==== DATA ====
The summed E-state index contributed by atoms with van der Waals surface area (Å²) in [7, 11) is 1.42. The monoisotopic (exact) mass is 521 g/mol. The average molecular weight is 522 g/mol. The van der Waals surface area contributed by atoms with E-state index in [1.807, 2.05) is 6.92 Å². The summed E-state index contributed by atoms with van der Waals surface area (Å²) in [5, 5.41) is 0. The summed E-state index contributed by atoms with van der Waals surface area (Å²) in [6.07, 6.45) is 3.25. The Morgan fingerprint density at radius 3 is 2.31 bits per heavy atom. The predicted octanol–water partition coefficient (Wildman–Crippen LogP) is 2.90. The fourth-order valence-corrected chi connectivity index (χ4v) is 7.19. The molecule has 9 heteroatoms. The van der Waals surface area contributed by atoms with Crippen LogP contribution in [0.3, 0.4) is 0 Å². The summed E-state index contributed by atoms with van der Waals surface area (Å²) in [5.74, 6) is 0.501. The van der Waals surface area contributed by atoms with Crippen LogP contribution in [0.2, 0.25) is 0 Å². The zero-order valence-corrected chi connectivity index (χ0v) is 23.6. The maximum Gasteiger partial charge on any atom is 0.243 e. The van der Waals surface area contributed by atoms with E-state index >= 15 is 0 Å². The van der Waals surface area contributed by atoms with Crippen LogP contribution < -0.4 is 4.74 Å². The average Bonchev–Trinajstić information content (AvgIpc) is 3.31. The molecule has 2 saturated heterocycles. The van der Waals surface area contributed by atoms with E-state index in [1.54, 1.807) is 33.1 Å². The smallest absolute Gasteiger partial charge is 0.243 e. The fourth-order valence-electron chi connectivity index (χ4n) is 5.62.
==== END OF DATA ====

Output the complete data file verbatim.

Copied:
The summed E-state index contributed by atoms with van der Waals surface area (Å²) in [7, 11) is 1.42. The monoisotopic (exact) mass is 521 g/mol. The average molecular weight is 522 g/mol. The van der Waals surface area contributed by atoms with E-state index in [1.807, 2.05) is 6.92 Å². The summed E-state index contributed by atoms with van der Waals surface area (Å²) in [5, 5.41) is 0. The summed E-state index contributed by atoms with van der Waals surface area (Å²) in [6.07, 6.45) is 3.25. The Morgan fingerprint density at radius 3 is 2.31 bits per heavy atom. The predicted octanol–water partition coefficient (Wildman–Crippen LogP) is 2.90. The fourth-order valence-corrected chi connectivity index (χ4v) is 7.19. The molecule has 9 heteroatoms. The van der Waals surface area contributed by atoms with Crippen LogP contribution in [0.3, 0.4) is 0 Å². The summed E-state index contributed by atoms with van der Waals surface area (Å²) in [5.74, 6) is 0.501. The van der Waals surface area contributed by atoms with Crippen LogP contribution in [0.2, 0.25) is 0 Å². The zero-order valence-corrected chi connectivity index (χ0v) is 23.6. The maximum Gasteiger partial charge on any atom is 0.243 e. The van der Waals surface area contributed by atoms with E-state index >= 15 is 0 Å². The van der Waals surface area contributed by atoms with Crippen LogP contribution < -0.4 is 4.74 Å². The average Bonchev–Trinajstić information content (AvgIpc) is 3.31. The molecule has 2 saturated heterocycles. The van der Waals surface area contributed by atoms with E-state index in [1.54, 1.807) is 33.1 Å². The smallest absolute Gasteiger partial charge is 0.243 e. The fourth-order valence-electron chi connectivity index (χ4n) is 5.62.